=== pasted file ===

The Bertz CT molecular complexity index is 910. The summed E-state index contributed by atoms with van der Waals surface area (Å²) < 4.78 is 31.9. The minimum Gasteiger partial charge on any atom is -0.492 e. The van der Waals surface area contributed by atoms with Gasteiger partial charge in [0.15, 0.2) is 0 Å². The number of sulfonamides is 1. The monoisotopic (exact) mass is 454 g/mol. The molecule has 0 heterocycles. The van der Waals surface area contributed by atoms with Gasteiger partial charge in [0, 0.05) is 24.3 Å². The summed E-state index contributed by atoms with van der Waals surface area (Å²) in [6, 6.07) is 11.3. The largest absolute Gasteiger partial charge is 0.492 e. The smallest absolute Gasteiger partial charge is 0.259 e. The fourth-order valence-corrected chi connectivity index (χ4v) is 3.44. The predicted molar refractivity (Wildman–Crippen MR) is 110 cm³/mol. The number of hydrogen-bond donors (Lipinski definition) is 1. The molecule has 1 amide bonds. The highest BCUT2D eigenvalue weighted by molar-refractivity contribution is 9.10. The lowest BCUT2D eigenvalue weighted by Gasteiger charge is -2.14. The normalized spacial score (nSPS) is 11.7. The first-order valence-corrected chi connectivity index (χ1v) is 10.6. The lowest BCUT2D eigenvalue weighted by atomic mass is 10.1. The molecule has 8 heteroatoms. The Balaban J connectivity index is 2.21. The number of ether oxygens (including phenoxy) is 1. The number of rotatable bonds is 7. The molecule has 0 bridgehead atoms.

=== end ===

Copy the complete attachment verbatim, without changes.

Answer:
The Bertz CT molecular complexity index is 910. The summed E-state index contributed by atoms with van der Waals surface area (Å²) < 4.78 is 31.9. The minimum Gasteiger partial charge on any atom is -0.492 e. The van der Waals surface area contributed by atoms with Gasteiger partial charge in [0.15, 0.2) is 0 Å². The number of sulfonamides is 1. The monoisotopic (exact) mass is 454 g/mol. The molecule has 0 heterocycles. The van der Waals surface area contributed by atoms with Gasteiger partial charge in [0, 0.05) is 24.3 Å². The summed E-state index contributed by atoms with van der Waals surface area (Å²) in [6, 6.07) is 11.3. The largest absolute Gasteiger partial charge is 0.492 e. The smallest absolute Gasteiger partial charge is 0.259 e. The fourth-order valence-corrected chi connectivity index (χ4v) is 3.44. The predicted molar refractivity (Wildman–Crippen MR) is 110 cm³/mol. The number of hydrogen-bond donors (Lipinski definition) is 1. The molecule has 1 amide bonds. The highest BCUT2D eigenvalue weighted by molar-refractivity contribution is 9.10. The lowest BCUT2D eigenvalue weighted by Gasteiger charge is -2.14. The normalized spacial score (nSPS) is 11.7. The first-order valence-corrected chi connectivity index (χ1v) is 10.6. The lowest BCUT2D eigenvalue weighted by atomic mass is 10.1. The molecule has 8 heteroatoms. The Balaban J connectivity index is 2.21. The number of ether oxygens (including phenoxy) is 1. The number of rotatable bonds is 7. The molecule has 0 bridgehead atoms.